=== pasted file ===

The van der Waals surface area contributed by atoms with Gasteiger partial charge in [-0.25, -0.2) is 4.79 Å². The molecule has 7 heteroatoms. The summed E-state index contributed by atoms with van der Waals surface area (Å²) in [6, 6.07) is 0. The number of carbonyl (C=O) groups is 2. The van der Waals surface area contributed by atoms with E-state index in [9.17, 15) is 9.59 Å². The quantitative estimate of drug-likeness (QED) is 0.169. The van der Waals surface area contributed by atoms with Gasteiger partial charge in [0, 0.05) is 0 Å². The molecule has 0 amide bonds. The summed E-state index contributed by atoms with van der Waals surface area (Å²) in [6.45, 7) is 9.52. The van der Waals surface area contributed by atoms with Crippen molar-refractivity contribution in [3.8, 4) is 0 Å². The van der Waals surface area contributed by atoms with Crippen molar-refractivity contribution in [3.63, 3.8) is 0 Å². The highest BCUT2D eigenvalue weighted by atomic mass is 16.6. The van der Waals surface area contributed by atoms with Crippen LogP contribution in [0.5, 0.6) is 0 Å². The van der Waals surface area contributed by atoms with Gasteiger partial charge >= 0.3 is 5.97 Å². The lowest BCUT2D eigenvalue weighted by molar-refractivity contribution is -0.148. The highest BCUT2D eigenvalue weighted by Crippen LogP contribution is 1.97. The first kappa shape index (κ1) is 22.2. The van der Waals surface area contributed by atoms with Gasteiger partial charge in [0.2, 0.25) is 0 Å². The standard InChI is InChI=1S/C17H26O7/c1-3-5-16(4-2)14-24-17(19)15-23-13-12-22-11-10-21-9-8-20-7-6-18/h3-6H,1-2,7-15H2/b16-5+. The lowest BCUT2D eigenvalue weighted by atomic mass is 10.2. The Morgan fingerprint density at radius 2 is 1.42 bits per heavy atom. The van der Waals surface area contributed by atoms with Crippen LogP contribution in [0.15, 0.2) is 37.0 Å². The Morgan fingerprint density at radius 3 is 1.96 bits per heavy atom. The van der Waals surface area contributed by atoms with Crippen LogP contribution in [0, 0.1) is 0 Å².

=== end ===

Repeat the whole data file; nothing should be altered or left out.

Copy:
The van der Waals surface area contributed by atoms with Gasteiger partial charge in [-0.25, -0.2) is 4.79 Å². The molecule has 7 heteroatoms. The summed E-state index contributed by atoms with van der Waals surface area (Å²) in [6, 6.07) is 0. The number of carbonyl (C=O) groups is 2. The van der Waals surface area contributed by atoms with E-state index in [9.17, 15) is 9.59 Å². The quantitative estimate of drug-likeness (QED) is 0.169. The van der Waals surface area contributed by atoms with Gasteiger partial charge in [0, 0.05) is 0 Å². The molecule has 0 amide bonds. The summed E-state index contributed by atoms with van der Waals surface area (Å²) in [6.45, 7) is 9.52. The van der Waals surface area contributed by atoms with Crippen molar-refractivity contribution in [3.8, 4) is 0 Å². The van der Waals surface area contributed by atoms with Crippen molar-refractivity contribution in [3.63, 3.8) is 0 Å². The highest BCUT2D eigenvalue weighted by atomic mass is 16.6. The van der Waals surface area contributed by atoms with Crippen LogP contribution in [0.5, 0.6) is 0 Å². The van der Waals surface area contributed by atoms with Gasteiger partial charge >= 0.3 is 5.97 Å². The lowest BCUT2D eigenvalue weighted by molar-refractivity contribution is -0.148. The highest BCUT2D eigenvalue weighted by Crippen LogP contribution is 1.97. The first kappa shape index (κ1) is 22.2. The van der Waals surface area contributed by atoms with Gasteiger partial charge in [0.2, 0.25) is 0 Å². The standard InChI is InChI=1S/C17H26O7/c1-3-5-16(4-2)14-24-17(19)15-23-13-12-22-11-10-21-9-8-20-7-6-18/h3-6H,1-2,7-15H2/b16-5+. The lowest BCUT2D eigenvalue weighted by atomic mass is 10.2. The Morgan fingerprint density at radius 2 is 1.42 bits per heavy atom. The van der Waals surface area contributed by atoms with Crippen LogP contribution in [0.15, 0.2) is 37.0 Å². The Morgan fingerprint density at radius 3 is 1.96 bits per heavy atom. The van der Waals surface area contributed by atoms with Crippen LogP contribution in [0, 0.1) is 0 Å².